Beach House by Tatiana Bilbao
Image: Illustration of the Venus transit from James Ferguson’s book Astronomy Explained. Credit: NASA Goddard Space Flight Center Sun-Earth Day
A rare opportunity to see the planet Venus cross in front of the face of the sun is coming up next week.
On June 5 to 6, Venus will “transit” the sun for the last time until 2117, joining the ranks of the handful of planetary transits that have occurred since the dawn of modern astronomy.
From our vantage point on Earth, we occasionally have the chance to see two planets — Venus and Mercury — pass in front of the sun, as these are the only two planetary bodies between us and our star.
Transits of Mercury are more common than Venus transits, with an average of 13 occurring each century. Venus transits come in pairs separated by eight years, with more than a century usually elapsing between one pair and the next.
The historic transit of Venus across the sun Tuesday is a must-see for skywatchers, but observers shouldn’t overlook another celestial event that comes just one day earlier — a partial lunar eclipse of the June full moon.
On Tuesday (June 5), Venus will trek across the sun’s face from Earth’s perspective, marking the last such transit of Venus until 2117. In a sort of celestial warmup, the full moon will dive through the Earth’s shadow on Monday morning to produce a partial lunar eclipse that will be visible to observers throughout parts of North America, Asia and the Pacific region, weather permitting.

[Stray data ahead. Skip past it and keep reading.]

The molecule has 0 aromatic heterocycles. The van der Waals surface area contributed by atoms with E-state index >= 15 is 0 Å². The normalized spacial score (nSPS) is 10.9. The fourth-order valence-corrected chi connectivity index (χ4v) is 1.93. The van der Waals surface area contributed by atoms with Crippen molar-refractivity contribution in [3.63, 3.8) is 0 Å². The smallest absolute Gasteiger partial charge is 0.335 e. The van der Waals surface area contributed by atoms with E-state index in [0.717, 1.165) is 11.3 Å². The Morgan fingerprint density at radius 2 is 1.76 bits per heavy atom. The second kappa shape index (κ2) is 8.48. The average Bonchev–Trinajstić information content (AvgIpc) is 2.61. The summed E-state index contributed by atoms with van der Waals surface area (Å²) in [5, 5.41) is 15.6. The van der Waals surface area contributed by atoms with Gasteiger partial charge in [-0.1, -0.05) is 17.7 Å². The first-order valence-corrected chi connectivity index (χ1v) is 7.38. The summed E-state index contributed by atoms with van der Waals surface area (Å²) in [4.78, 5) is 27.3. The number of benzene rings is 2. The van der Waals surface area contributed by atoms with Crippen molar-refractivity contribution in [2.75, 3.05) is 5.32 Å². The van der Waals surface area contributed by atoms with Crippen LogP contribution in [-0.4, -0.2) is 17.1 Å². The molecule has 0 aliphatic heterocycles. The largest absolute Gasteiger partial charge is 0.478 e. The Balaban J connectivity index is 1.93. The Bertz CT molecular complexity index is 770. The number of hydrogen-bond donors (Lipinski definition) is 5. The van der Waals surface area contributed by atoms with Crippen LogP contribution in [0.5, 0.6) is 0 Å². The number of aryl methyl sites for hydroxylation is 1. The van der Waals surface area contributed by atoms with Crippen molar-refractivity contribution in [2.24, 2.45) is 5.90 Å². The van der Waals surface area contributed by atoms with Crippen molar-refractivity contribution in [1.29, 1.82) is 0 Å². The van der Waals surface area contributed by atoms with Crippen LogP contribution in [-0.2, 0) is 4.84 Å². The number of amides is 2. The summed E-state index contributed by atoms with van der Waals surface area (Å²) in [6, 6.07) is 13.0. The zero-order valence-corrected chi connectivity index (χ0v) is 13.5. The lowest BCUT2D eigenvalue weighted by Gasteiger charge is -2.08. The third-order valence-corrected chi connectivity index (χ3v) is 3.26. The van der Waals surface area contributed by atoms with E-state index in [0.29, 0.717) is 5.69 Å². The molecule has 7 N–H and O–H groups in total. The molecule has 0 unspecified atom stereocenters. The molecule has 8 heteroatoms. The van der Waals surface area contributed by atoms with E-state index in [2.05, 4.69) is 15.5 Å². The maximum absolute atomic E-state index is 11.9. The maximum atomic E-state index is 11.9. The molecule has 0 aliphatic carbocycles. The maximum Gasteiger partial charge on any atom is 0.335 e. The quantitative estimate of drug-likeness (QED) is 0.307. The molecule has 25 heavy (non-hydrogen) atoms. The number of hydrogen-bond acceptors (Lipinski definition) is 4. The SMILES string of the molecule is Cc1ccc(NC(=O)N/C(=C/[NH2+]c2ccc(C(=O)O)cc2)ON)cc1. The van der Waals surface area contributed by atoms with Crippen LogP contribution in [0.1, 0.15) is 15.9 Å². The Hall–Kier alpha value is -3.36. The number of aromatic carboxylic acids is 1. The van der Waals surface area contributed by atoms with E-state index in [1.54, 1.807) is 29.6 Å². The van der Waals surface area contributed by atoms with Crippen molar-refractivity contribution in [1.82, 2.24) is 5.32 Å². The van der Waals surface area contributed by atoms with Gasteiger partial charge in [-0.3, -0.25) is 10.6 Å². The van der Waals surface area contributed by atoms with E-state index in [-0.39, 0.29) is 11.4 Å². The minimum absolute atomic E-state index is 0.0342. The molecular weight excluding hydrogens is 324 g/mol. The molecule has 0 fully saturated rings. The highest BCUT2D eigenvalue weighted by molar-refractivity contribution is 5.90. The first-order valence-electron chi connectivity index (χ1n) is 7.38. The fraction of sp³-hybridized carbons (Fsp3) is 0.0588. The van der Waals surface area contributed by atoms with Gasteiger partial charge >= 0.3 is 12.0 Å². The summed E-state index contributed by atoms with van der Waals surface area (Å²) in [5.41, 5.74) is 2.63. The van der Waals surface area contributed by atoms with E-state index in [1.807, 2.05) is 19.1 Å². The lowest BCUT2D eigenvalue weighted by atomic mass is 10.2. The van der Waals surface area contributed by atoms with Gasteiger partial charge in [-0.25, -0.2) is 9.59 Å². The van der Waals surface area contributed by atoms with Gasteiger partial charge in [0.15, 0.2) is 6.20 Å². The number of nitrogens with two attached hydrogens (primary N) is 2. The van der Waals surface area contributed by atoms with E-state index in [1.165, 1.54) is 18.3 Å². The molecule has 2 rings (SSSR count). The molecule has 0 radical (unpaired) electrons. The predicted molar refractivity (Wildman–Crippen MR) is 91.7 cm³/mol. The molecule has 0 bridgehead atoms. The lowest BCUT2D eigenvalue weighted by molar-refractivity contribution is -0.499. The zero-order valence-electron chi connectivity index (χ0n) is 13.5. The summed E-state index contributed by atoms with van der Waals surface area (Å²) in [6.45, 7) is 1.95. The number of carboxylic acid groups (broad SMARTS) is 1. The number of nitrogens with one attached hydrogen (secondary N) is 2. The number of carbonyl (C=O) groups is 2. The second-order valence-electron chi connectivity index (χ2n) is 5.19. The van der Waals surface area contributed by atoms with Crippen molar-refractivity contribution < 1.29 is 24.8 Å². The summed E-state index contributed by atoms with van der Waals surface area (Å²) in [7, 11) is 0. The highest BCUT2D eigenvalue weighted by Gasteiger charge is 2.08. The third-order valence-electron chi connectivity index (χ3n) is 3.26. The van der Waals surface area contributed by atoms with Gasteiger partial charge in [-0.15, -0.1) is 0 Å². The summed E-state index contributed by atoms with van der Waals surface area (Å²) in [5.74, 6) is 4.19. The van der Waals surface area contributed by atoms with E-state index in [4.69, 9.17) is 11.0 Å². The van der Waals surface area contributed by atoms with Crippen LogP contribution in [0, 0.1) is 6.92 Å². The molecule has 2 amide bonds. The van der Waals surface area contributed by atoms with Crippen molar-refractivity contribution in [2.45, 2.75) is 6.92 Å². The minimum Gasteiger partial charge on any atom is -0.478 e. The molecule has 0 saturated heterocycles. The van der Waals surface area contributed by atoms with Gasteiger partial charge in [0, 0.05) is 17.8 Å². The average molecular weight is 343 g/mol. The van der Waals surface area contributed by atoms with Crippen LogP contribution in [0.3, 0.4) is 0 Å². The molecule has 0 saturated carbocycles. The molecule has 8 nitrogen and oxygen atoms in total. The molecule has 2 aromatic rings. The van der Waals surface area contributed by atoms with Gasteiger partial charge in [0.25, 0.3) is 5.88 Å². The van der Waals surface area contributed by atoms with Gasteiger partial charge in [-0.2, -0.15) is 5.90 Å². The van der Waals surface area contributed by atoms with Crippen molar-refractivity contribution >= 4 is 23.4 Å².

The lunar eclipse comes two weeks after the May 20 annular solar eclipse that enthralled skywatchers around the world, and that’s no accident.
Solar eclipses are always accompanied by lunar eclipses, either two weeks before or two weeks after. The moon travels halfway in its orbit around the Earth in that time, forming another straight line with our planet and the sun. (In solar eclipses, the moon blots out the sun, while lunar eclipses occur when Earth’s shadow covers all or part of the moon.)
Modern DIY Outdoor Planter | Apartment Therapy
I showed this to my Mum who immediately turned to my Dad and said ‘we could do that outside!’. So you know if my Mum likes it, it must be good. This seriously impresses me. You might be wondering how they did the ones pointing outwards (I did!) Well they cut a piece of the breeze block to fit inside the hole and used liquid nails to keep it in place. This is so inspiring, I really want to try this for my garden.